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From: jmuchow@SPAMMENOTcamlight.com (John Muchow)
Subject: Re: Reducing contact resistance for low volt use?
Date: Thu, 12 Dec 2002 19:48:47 GMT
Organization: MindSpring Enterprises
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X-Server-Date: 12 Dec 2002 19:48:19 GMT
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>>>Let me ask you about the loads which are used.
>>>What resistance do these motors have?
>>>Do they really have inner resistancies in the milliohm range?
>>>Do you have more specifications of such a motor?
The Magmotor is very popular and has a resistance of 50-60 milliohms:
Follow the "Robot Motors" link (darn frames). Most combat robots
using these motors will use 4-6 of them (sometimes more) all powered
from 1-6 battery packs in parallel.
Many other motors are used typically used at twice their rated voltage
to get 4 times the power....lots of current. They only need to go for
a 3 minute fight, so destructive overheating can be avoided. There
are a lot of liberties taken with the "standard" specs for the
components being used...they only need to last a few hours total, if
not just a few minutes.
The motors I'm using in a combat robot draw 40-amps at wheel spin and
120 amps at stall. They're 12V starter motors overvolted to 24V. I'm
using a 24V, 3000mAH NiCd battery pack for each motor and I'm lucky to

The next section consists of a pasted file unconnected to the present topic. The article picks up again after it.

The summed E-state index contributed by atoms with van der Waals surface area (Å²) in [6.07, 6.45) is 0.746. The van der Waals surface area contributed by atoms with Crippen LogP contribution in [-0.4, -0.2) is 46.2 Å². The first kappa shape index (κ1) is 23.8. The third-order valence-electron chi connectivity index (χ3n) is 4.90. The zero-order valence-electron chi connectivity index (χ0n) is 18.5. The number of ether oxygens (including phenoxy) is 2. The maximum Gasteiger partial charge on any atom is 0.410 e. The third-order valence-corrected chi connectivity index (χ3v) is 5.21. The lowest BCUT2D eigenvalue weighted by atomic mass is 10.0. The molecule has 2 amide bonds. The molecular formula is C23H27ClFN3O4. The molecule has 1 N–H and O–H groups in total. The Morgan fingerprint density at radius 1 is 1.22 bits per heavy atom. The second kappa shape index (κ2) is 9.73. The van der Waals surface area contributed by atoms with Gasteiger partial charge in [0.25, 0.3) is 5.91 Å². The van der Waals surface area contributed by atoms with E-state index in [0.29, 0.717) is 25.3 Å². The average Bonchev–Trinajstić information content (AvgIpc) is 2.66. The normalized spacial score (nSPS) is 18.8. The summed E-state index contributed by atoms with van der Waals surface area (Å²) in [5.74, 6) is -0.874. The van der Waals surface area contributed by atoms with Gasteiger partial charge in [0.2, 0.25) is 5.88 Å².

get 5 minutes from them if I spend a lot of time pushing against
another robot. And that's only for a 60-lb Lightweight robot. The
Heavyweight and Super-Heavyweight classes (almost 400lbs) use
extraordinary amounts of power.
>>>What is the typical discharge curve of a battery when it is used for
>>>maximum current in real use?
>>>For example if you take out 50A, for how many seconds does the battery
Most of the batteries drop to about 1.0V and last for, maybe, 3-5
minutes under full load before dropping off in classic NiCd/NiMH
style....depending on the motor used, line resistance, # of cells in
Here's a 30-amp discharge curve:
The discharger I'm hoping to build will give much better data for the
higher discharge current levels.
>>>As I understand it we are talking about the size of cells which are
>>>used in consumer electronics, like R14 and R20. (?)
>>>They cannot last for long at those kinds of currents.
The Sanyo Cadnica N-3000CR (R14 size, but NiCd...KR-26?) is a very
popular cell and is often used at 40+ amps continuous discharge...gets
hot though. :-)
Yea, they don't last long. But they don't need to for these
applications. Sealed lead-acid batteries are often used to save money
but their efficiency is lousy and the capacity drops to 1/2 the
AH-rating because of the high-current levels.
Some of the R/C car racers only use their cells for one race and throw
them away. They're sponsored so they can afford to, but it's also due
to the damage to the cells from just one race.
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